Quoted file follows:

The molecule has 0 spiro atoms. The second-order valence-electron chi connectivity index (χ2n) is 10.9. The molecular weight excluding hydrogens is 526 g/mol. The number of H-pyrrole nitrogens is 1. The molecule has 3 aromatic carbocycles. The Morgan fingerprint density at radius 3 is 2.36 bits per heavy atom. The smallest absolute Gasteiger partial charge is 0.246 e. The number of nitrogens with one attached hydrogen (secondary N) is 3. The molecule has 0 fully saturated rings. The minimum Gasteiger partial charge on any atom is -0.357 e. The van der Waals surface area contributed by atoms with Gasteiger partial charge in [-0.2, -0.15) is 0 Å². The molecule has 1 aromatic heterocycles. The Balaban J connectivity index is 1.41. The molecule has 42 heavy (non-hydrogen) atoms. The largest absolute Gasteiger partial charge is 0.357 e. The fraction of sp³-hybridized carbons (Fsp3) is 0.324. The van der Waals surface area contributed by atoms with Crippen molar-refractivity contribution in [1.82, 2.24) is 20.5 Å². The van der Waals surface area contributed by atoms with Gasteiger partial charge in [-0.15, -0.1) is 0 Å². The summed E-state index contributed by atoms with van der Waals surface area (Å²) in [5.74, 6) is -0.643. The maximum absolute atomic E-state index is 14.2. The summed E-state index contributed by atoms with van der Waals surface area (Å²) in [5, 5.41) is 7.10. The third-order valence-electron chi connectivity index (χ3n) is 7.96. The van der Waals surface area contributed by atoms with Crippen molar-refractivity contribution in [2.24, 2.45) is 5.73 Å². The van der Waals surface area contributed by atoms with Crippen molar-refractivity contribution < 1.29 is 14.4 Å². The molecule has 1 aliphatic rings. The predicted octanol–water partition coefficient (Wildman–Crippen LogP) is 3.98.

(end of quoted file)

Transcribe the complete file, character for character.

The molecule has 0 spiro atoms. The second-order valence-electron chi connectivity index (χ2n) is 10.9. The molecular weight excluding hydrogens is 526 g/mol. The number of H-pyrrole nitrogens is 1. The molecule has 3 aromatic carbocycles. The Morgan fingerprint density at radius 3 is 2.36 bits per heavy atom. The smallest absolute Gasteiger partial charge is 0.246 e. The number of nitrogens with one attached hydrogen (secondary N) is 3. The molecule has 0 fully saturated rings. The minimum Gasteiger partial charge on any atom is -0.357 e. The van der Waals surface area contributed by atoms with Gasteiger partial charge in [-0.2, -0.15) is 0 Å². The molecule has 1 aromatic heterocycles. The Balaban J connectivity index is 1.41. The molecule has 42 heavy (non-hydrogen) atoms. The largest absolute Gasteiger partial charge is 0.357 e. The fraction of sp³-hybridized carbons (Fsp3) is 0.324. The van der Waals surface area contributed by atoms with Crippen molar-refractivity contribution in [1.82, 2.24) is 20.5 Å². The van der Waals surface area contributed by atoms with Gasteiger partial charge in [-0.15, -0.1) is 0 Å². The summed E-state index contributed by atoms with van der Waals surface area (Å²) in [5.74, 6) is -0.643. The maximum absolute atomic E-state index is 14.2. The summed E-state index contributed by atoms with van der Waals surface area (Å²) in [5, 5.41) is 7.10. The third-order valence-electron chi connectivity index (χ3n) is 7.96. The van der Waals surface area contributed by atoms with Crippen molar-refractivity contribution in [2.24, 2.45) is 5.73 Å². The van der Waals surface area contributed by atoms with Crippen molar-refractivity contribution < 1.29 is 14.4 Å². The molecule has 1 aliphatic rings. The predicted octanol–water partition coefficient (Wildman–Crippen LogP) is 3.98.